Mount St. Mary's University of Maryland fired its provost and two faculty members—one of whom was tenured—following a dispute over the president's retention plan.
President Simon Newman alerted faculty on Friday that he requested and received the resignation of Provost David Rehm, who will keep his position as a professor. Then on Monday, the school announced two firings: Ed Egan, campus newspaper advisor and prelaw program director, and Thane Naberhaus, a tenured associate professor of philosophy. Sources say assistant professor of history Gregory Murry may be at risk of termination as well.
"It's terrifying, and nobody is safe," one faculty member told Inside Higher Ed. "It is shattering. It feels like the end of what so many of us have sacrificed for."
Professors spoke with media anonymously, as they say they fear for their jobs. Naberhaus, Rehm, and Egan all disagreed with the president's retention plan.
'Drown the bunnies'
Last month, the student newspaper, the Mountain Echo, published an article that suggested Newman wanted to dismiss about 20 to 25 students in the first weeks of college to improve the institution's reported retention rates.
Newman began at the Catholic school last year, bringing with him a background in business and consulting.
The Mountain Echo reported that Newman's retention plan includes collecting survey results from all freshmen and then using those answers to dismiss a number of them by Sept. 25—the deadline for sending enrollment data to the U.S. Education Department. Under federal rules, students who left school by that date would not count as ever having enrolled, so they would not officially be considered "dropouts."
Newman faced significant pushback from faculty members and administrators after proposing the plan. When he asked a professor for a list of at-risk students, he was told there was not enough information to make the list. No students were dismissed under the plan this year.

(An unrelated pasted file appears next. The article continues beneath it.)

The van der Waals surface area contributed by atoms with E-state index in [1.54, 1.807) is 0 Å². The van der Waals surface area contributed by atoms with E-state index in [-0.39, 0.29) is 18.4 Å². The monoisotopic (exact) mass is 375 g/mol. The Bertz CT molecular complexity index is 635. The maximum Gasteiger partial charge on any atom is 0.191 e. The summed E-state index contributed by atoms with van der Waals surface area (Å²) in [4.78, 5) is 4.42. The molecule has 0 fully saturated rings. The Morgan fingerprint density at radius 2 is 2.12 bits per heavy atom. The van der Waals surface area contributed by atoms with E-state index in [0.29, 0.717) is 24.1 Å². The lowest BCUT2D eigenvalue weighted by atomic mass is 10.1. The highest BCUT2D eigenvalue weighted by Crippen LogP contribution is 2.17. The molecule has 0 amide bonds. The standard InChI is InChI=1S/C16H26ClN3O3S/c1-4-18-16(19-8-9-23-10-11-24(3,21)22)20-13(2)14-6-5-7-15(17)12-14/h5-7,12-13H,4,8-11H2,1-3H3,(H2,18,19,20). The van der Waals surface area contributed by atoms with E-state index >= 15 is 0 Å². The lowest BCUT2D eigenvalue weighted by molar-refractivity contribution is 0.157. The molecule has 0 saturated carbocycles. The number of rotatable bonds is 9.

According to Murry, Newman at one point said, "This is hard for you because you think of the students as cuddly bunnies, but you can't. You just have to drown the bunnies … put a Glock to their heads."
Naberhaus, Rehm, and Egan all disagreed with the president's retention plan.
Naberhaus received a letter explaining his termination, which it attributed to disloyalty against the university. He is also banned from campus.
Meanwhile, Murry said he received a notice to attend a meeting on Monday—just as Naberhaus and Egan did. However, he did not see the email until he was home.
"I have not been fired officially, but I have been locked out of my email account," he told the Chronicle of Higher Education. "I am not sure if that meeting has been rescheduled because (of course) I am locked out of my email."
University officials confirmed Naberhaus and Egan no longer work at the institution but declined to comment further.
New presidents often choose new leaders
In his email to faculty on Friday, Newman pointed out that it's common for a new president to replace senior leadership.
"It's all a part of moving forward, bringing in new ideas, and continuously improving," he said.
However, faculty members say they are worried about Rehm's interim replacement: Jennie Hunter-Cevera.
Hunter-Cevera was to serve as Maryland's acting secretary of higher education, but her nomination was blocked by legislators after they learned the she received a vote of no-confidence at University of Maryland in 2009. At the time, professors said she did not consult them before making decisions (Jaschik, Inside Higher Ed, 2/9; Jaschik, Inside Higher Ed, 2/8; Mangan, Chronicle of Higher Education, 2/9; Svrluga, "Grade Point," Washington Post, 2/8).
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